Doyle's Thornless blackberry variety

Rating [ 5 ]

Superb high yields and adaptation for all regions

Plants are

Plants are thornless

Bushes have

Bushes have trailing canes

Fruit weight is

Fruit weight is 8 g


Berries have a conical shape

Fruiting habit

Fruiting habit - floricane fruiting (summer-bearing)

Flowering on floricanes starts in the

Flowering on floricanes starts in the fourth week of April

Ripening date (regular) -

Ripening date (regular) - third week of June

Cold hardiness is

Cold hardiness is excellent

Country of origin

Country of origin - United States


Patent Plant 4,094 dated August 22, 1977

Current status

Current status - cultivated (actual)

Where to buy blackberry plants Doyle's Thornless

Buy blackberry variety Doyle's Thornless

Free Rose DOYLE'S BlackBerry Cookbook with Each Order of Doyle's Thornless Blackberry Plant-108 Plants-10 Times As Much Fruit As Ordinary BlackBerry. Non-GMO, Nature's Best, Trailing Bl

Price starts at

1275.00 USD

Deliver to United States

The Doyle's Thornless blackberry cultivar is older than most thornless blackberry varieties cultivated today. This is thornless high-productive variety with very big yield. The canes of Doyle's Thornless blackberry are vigorous and trailing, require a cumbersome support. The producer promises yields from 10 to 20 gallons (37-75 liters) per plant in the second and next years after planting. The harvest season is from six to eight weeks. Berries are large and sweet, juicy, taste is similar to wild blackberries. Fruit are in large bunches with 20 to 100 berries in each. Also producer promises high winter-resistance and ability to grow and bear fruit in different regions, even in cold zones.

Useful Growing Guides

Useful Growing Guides:

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Reviews of the variety Doyle's Thornless

Review from [DON YELLMAN]

Doyle berries are very good. For a long time we thought they were slightly smaller than the TC that I also grow (and of course later-setting berries are smaller), but last season they seemed just as large when picked in the same part of the season.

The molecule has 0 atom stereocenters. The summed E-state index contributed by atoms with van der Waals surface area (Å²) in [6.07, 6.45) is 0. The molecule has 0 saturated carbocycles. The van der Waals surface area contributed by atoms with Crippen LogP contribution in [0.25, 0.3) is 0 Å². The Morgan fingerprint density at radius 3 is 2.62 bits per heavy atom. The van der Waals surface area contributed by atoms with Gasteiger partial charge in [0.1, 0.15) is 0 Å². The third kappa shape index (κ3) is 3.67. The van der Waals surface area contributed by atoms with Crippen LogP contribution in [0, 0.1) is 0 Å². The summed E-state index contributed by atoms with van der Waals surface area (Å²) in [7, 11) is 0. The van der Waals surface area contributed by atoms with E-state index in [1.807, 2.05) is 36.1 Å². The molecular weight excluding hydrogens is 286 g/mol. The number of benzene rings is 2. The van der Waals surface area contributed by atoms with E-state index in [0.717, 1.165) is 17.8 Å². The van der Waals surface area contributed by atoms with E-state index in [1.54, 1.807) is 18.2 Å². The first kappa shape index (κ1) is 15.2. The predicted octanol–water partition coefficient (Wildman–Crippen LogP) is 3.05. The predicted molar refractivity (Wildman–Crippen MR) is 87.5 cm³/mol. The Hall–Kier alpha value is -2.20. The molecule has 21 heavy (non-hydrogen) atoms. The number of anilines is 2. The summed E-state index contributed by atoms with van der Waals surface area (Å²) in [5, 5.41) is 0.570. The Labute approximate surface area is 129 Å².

I am not one for hair-splitting on the subject of "flavor", which is mostly in the mouth of the consumer. If it looks like a blackberry and tastes like a blackberry, I call it a blackberry. If you close your eyes, you won't be able to tell the difference between a fully ripe Doyle and and an equally ripe Triple Crown. Having said that, I don't think a climate like San Diego is ideal for growing any blackberry.

Review from [OLGA-6B]

I have small yard and want to grow a lot of plants, so have only two blackberry plants. One Triple Crown and just one plant of Doyle's blackberry. When I was buying Doyle's plant and read on their website about its productivity, I thought this is just a sale's pitch. I have two bushes next to each other in very similar conditions (sun ,irrigation, soil, etc). Doyle outperforms Triple Crown for me, they don't even come close. I collect a ~ one gallon of berries from Doyle's plant several times per week for approx 1 month now and it still has plenty of berries in different stage, should be several more weeks of harvest. Triple Crown berries are a little bigger, but the amount is not comparable, probably 3-4 times less or even more and they are almost over by now. They started at approx the same time.

I can't comment on taste of fresh berries, both are kind of sour to my taste. I use both varieties to prepare home preserves. Doyle's (and TC) both make wonderful Jams w/o pectin, just berries and sugar. Tastes absolutely delicious on ice cream or home cheese (like Fromagina Quark, tvorog, etc).

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